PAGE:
McGuire, Stryker, Woodward, Kenneth L., Brownell, Ginanne, Newsweek International
Clandestine closets and hidden passageways are the stuff of legend in English castles and country homes. But the two "priest holes" at Ingatestone Hall, the Petre family's 470-year-old manor house outside London, are special. They vividly recall the days when Roman Catholics were forced undercover during the English Reformation. One hideout, just 25 inches wide and built into a stairway, was big enough to conceal a priest. The other, much smaller and built into a bookcase, was probably a surreptitious tabernacle in which miniaturized chalices and other priestly instruments could be hidden. On Sundays and feast days, scores of Recusant (meaning hidden) Catholics would arrive from the nearby village for secret masses.
Priest hideaways evoke a terrible chapter in Catholic life in 16th- and 17th-century England. Hundreds of Englishmen and -women on the wrong side of a religious divide were executed by the crown, murdered or tortured to death. The Petre family was itself swept up in the recrimination of the time. The fourth Lord Petre died in the Tower of London, having been accused of complicity in the fictitious but widely believed "Popish Plot" to assassinate King Charles II in 1678.
But there is no need for Catholics to worship in the shadows these days. Catholic history may be hidden, but not Catholics. At Ingatestone, they walk casually past the hall on their way to mass at St. John the Evangelist and St. Erconwald Catholic Church. "We feel lucky because Catholicism is a belief so firmly rooted in the history of this area," said Anne Holmes as she put out tarts and breads to sell in the church parking lot after the Palm Sunday service. "We're not so frightened to say we're Catholic anymore."
It is a historic change. When Hugo Young, a columnist for the Guardian newspaper, was the student of Benedictine monks in the 1950s, the "formative message" from his teachers was that he was "an outsider," he says. No longer. In a country where entire centuries were shaped by wars and rivalries between Catholics who followed the pope and Anglicans who followed the crown, Catholics have reassumed their natural place of importance. In the past decade in particular, many prominent Britons, including close relatives of the queen, converted to Catholicism. Catholics head two of Britain's three main political parties, the Conservatives and the Liberal Democrats. Prime Minister and Labour Party leader Tony Blair is an Anglican, but he attends mass with his Catholic wife and their four Catholic children. At great newspapers and distinguished universities that once shunned "papists," Catholics hold positions of power. The queen herself, the titular head of the Church of England, was so taken with Catholic Cardinal Basil Hume, who died in 1999, that she called him "my cardinal." "Catholics have become full partners in grown-up British life, and not just members of some sect," says Charles Moore, a Catholic convert who is the editor of the Daily Telegraph, the country's biggest non-tabloid daily newspaper.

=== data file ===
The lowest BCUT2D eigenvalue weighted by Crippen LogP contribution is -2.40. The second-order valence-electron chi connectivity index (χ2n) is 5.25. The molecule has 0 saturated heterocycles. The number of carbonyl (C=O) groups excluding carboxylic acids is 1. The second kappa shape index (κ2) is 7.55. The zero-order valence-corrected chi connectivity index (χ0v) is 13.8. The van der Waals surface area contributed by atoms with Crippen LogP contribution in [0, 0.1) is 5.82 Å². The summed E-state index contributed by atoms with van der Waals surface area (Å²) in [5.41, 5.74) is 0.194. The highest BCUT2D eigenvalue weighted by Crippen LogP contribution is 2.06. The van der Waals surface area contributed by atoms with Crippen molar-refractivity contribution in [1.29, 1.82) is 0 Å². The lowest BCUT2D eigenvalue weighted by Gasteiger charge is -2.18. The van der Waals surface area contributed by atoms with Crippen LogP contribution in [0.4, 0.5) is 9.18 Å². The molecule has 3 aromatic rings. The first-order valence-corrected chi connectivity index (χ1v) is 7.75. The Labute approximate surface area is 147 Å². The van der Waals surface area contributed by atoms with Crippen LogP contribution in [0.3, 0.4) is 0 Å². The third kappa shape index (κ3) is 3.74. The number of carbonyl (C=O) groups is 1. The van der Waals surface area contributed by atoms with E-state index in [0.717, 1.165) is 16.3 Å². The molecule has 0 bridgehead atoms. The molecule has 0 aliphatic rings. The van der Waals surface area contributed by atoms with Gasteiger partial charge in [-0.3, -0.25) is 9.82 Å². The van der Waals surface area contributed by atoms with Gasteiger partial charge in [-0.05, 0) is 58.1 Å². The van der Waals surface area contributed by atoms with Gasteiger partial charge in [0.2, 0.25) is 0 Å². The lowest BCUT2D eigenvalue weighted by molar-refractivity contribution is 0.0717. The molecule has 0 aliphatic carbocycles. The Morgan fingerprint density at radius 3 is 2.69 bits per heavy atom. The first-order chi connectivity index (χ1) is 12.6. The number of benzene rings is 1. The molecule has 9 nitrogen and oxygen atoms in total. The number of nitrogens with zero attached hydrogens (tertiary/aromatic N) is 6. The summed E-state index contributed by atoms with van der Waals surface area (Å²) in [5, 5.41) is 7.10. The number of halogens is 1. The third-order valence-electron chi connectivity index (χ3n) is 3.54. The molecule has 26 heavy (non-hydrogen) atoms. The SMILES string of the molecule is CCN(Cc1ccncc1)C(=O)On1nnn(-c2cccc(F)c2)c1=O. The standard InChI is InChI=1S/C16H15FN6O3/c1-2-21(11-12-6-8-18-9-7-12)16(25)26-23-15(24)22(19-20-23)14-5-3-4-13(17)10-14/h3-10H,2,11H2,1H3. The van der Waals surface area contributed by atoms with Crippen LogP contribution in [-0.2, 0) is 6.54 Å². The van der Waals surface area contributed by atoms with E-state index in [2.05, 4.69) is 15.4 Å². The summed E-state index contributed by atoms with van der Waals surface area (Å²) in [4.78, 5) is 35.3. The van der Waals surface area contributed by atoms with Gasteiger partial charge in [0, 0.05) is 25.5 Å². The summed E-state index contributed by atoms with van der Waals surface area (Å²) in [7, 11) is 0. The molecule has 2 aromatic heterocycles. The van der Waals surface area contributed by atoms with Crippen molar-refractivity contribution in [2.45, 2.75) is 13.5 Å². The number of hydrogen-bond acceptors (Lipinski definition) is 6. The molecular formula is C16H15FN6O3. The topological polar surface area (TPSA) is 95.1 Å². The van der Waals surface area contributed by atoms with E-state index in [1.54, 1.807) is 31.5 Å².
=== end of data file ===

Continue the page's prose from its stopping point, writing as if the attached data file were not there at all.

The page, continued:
In purely religious terms, Catholicism has begun to outshine the established national church, the Church of England. Even though Anglican Britons outnumber Catholics four to one, there are many more Catholics in church on any given Sunday. A wave of Anglican conversions during the 1990s suggests that Catholicism is benefiting in Britain from the very same doctrinal uniformity that has caused it problems in other parts of the world. Some critics of the modernized Church of England argue that its "broad church" approach to religion has left many of its adherents yearning for tradition.
If Anglicanism is "the Catholic Church in England," as T. S. Eliot wrote, then many converts seem to prefer the original. John Patten is one of them. He was a cabinet minister in the Thatcher and Major governments. "Sadly," says Lord Patten, "the Anglican Church has lost a following because it has manifested the inability to give clear guidance on spiritual issues. …